Arizona’s top pandemic adviser overcomes difficult upbringing to succeed

Sep 29, 2021, 4:55 AM | Updated: 9:43 am

Dr. Richard Carmona, Arizona’s top pandemic adviser, served as U.S. surgeon general under Preside...

Dr. Richard Carmona, Arizona’s top pandemic adviser, served as U.S. surgeon general under President George W. Bush from 2002 to 2006. (Photo by Mark Wilson/Getty Images)

(Photo by Mark Wilson/Getty Images)

PHOENIX — Dr. Richard Carmona, Arizona’s top pandemic adviser and former U.S. surgeon general, had a big mountain to climb to get to where he is now after a difficult upbringing in New York.

“Like everybody on the block, you’re in a survival mode, you’re living week to week, month to month,” he said. “I experienced homelessness a couple times as a child, not sure what you’re going to eat some nights, delayed healthcare.”

Carmona is the oldest of four. His parents are from Puerto Rico and his grandparents immigrated from Spain.

He and his siblings grew up in the Harlem and Washington Heights neighborhoods in New York. Their dad was mostly absent.

“My mother was almost a single mom because my pop – good guy – but mostly spent his time outside in the streets,” Carmona said, adding he wishes he could have gotten to know him better.

Carmona’s mom worked hard to make sure he and his siblings had what they needed, and she kept the family together through difficult times. Carmona recalled seeing eviction notices on their door and becoming homeless when the rent wasn’t paid.

“Mom was really, really tough,” he said. “She never faltered and always, always took care of her kids.”

Carmona’s grandmother from his dad’s side also helped raise him. He described her as the “matriarch of the family” who taught him the importance of hanging on to his roots.

“Abuelita made me speak Spanish to her, and she was very proud of her culture and upbringing,” he said. “She talked about the history of Spain, and the world and explorers – things that I didn’t understand as a child. But now I really understand the great wisdom that she had.”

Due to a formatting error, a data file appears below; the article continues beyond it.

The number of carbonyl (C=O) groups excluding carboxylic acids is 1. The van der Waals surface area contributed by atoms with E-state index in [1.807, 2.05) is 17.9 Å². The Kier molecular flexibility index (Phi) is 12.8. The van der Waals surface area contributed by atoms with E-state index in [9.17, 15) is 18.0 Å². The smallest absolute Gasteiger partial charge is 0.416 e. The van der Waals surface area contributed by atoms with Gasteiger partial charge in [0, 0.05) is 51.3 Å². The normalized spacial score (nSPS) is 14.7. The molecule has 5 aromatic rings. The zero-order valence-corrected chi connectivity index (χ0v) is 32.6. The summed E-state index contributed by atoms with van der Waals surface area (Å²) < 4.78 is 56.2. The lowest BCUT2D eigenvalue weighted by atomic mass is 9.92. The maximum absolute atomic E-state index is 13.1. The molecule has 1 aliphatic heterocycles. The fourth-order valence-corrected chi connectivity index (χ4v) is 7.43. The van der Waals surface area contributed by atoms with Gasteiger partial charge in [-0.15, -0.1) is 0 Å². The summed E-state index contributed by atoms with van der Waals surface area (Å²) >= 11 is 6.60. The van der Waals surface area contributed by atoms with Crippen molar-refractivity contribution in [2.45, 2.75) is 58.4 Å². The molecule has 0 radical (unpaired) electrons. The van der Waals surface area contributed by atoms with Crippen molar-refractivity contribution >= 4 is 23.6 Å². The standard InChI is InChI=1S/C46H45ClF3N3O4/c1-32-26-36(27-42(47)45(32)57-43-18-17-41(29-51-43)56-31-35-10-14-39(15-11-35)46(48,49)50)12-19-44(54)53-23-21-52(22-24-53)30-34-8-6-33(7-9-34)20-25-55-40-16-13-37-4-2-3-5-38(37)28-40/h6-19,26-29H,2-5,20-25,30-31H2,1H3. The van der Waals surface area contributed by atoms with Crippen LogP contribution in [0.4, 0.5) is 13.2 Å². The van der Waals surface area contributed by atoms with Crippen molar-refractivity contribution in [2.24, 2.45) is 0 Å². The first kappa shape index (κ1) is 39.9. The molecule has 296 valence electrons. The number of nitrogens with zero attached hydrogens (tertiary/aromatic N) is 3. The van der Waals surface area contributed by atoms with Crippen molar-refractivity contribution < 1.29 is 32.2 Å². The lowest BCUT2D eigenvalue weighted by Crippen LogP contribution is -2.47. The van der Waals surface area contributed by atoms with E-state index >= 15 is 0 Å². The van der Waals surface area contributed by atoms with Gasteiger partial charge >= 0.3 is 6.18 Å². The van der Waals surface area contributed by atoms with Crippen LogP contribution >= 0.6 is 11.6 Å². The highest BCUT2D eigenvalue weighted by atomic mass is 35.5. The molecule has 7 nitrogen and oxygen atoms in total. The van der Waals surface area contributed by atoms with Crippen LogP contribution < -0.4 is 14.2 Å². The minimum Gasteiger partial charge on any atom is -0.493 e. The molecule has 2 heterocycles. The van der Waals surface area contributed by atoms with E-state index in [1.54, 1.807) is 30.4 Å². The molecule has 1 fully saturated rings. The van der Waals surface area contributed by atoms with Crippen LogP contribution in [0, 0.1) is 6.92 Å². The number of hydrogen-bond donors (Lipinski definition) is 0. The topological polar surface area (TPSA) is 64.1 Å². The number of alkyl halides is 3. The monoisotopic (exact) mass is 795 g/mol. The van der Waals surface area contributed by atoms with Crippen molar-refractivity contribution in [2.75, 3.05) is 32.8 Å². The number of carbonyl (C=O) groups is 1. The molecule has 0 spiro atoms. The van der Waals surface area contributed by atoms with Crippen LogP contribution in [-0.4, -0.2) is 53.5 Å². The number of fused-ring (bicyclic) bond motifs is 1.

Despite his mom and abuelita stressing the importance of getting an education, Carmona and his siblings all dropped out of high school.

Carmona said he also didn’t listen to his high school counselors who encouraged him to do more and saw potential in him.

Soon after he dropped out of high school, he enlisted in the U.S. Army and got his GED while serving. His high school counselors stayed in touch with him. And after a combat tour in Vietnam, they helped him enroll in college.

He credits his high school counselors and his military service for helping him “capitalize on all of the great opportunities that this nation has” and showing him what he was capable of accomplishing.

“I went from active duty to the reserves, and then I worked lots of jobs – as an ocean lifeguard, as a registered nurse, paramedic, police officer, teacher,” he said. “I just kept on getting educated like my mom and grandma told me to do.”

He earned a medical degree and a master’s degree in public health. In 2002, he was unanimously confirmed by the U.S. Senate to become the 17th U.S. surgeon general under President George W. Bush.

In August, Carmona joined Arizona’s COVID-19 response team. He was tasked to serve as the senior advisor on public health emergency preparedness and to lead a statewide effort to boost vaccine and public health awareness in Arizona.

He continues to mentor young people who, like him growing up, have great potential but are struggling.

“A lot of people say, ‘It takes a lot of time, why do you do that?” he said. “I say because it is my responsibility. If someone hadn’t reached out to me, I wouldn’t be here today.”

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